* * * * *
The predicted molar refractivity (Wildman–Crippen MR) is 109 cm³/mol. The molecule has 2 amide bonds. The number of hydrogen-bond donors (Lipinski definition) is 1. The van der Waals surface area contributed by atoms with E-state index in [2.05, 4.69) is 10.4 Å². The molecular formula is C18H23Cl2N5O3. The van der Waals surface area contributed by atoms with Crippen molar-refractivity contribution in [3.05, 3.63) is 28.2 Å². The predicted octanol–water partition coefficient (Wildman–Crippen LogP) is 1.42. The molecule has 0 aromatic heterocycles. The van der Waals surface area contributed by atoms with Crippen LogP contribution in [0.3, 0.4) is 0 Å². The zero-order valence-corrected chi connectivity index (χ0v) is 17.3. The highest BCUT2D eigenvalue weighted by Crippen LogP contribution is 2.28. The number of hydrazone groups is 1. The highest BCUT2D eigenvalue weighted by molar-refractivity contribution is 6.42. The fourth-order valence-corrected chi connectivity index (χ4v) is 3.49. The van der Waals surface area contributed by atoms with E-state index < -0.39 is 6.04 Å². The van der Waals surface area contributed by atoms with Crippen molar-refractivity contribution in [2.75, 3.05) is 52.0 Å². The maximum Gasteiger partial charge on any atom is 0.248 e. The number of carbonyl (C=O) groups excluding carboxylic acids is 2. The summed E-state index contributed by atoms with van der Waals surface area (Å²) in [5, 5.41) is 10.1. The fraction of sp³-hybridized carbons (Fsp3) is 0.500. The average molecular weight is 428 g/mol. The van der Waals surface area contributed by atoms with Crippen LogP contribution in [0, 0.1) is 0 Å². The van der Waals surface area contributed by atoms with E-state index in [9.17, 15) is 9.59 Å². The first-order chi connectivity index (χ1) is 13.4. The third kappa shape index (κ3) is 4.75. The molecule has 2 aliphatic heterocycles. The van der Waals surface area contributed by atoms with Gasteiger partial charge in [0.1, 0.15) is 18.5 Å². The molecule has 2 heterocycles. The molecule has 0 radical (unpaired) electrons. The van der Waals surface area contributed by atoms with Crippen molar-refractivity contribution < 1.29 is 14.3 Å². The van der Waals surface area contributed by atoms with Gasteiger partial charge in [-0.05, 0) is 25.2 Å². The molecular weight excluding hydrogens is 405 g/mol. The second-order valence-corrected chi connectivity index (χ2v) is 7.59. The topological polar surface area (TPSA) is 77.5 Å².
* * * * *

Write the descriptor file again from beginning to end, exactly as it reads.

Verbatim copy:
The predicted molar refractivity (Wildman–Crippen MR) is 109 cm³/mol. The molecule has 2 amide bonds. The number of hydrogen-bond donors (Lipinski definition) is 1. The van der Waals surface area contributed by atoms with E-state index in [2.05, 4.69) is 10.4 Å². The molecular formula is C18H23Cl2N5O3. The van der Waals surface area contributed by atoms with Crippen molar-refractivity contribution in [3.05, 3.63) is 28.2 Å². The predicted octanol–water partition coefficient (Wildman–Crippen LogP) is 1.42. The molecule has 0 aromatic heterocycles. The van der Waals surface area contributed by atoms with Crippen LogP contribution in [0.3, 0.4) is 0 Å². The zero-order valence-corrected chi connectivity index (χ0v) is 17.3. The highest BCUT2D eigenvalue weighted by Crippen LogP contribution is 2.28. The number of hydrazone groups is 1. The highest BCUT2D eigenvalue weighted by molar-refractivity contribution is 6.42. The fourth-order valence-corrected chi connectivity index (χ4v) is 3.49. The van der Waals surface area contributed by atoms with E-state index < -0.39 is 6.04 Å². The van der Waals surface area contributed by atoms with Crippen molar-refractivity contribution in [2.75, 3.05) is 52.0 Å². The maximum Gasteiger partial charge on any atom is 0.248 e. The number of carbonyl (C=O) groups excluding carboxylic acids is 2. The summed E-state index contributed by atoms with van der Waals surface area (Å²) in [5, 5.41) is 10.1. The fraction of sp³-hybridized carbons (Fsp3) is 0.500. The average molecular weight is 428 g/mol. The van der Waals surface area contributed by atoms with Crippen LogP contribution in [0, 0.1) is 0 Å². The van der Waals surface area contributed by atoms with E-state index in [9.17, 15) is 9.59 Å². The first-order chi connectivity index (χ1) is 13.4. The third kappa shape index (κ3) is 4.75. The molecule has 2 aliphatic heterocycles. The van der Waals surface area contributed by atoms with Gasteiger partial charge in [0.1, 0.15) is 18.5 Å². The molecule has 2 heterocycles. The molecule has 0 radical (unpaired) electrons. The van der Waals surface area contributed by atoms with Crippen molar-refractivity contribution < 1.29 is 14.3 Å². The van der Waals surface area contributed by atoms with Gasteiger partial charge in [-0.05, 0) is 25.2 Å². The molecular weight excluding hydrogens is 405 g/mol. The second-order valence-corrected chi connectivity index (χ2v) is 7.59. The topological polar surface area (TPSA) is 77.5 Å².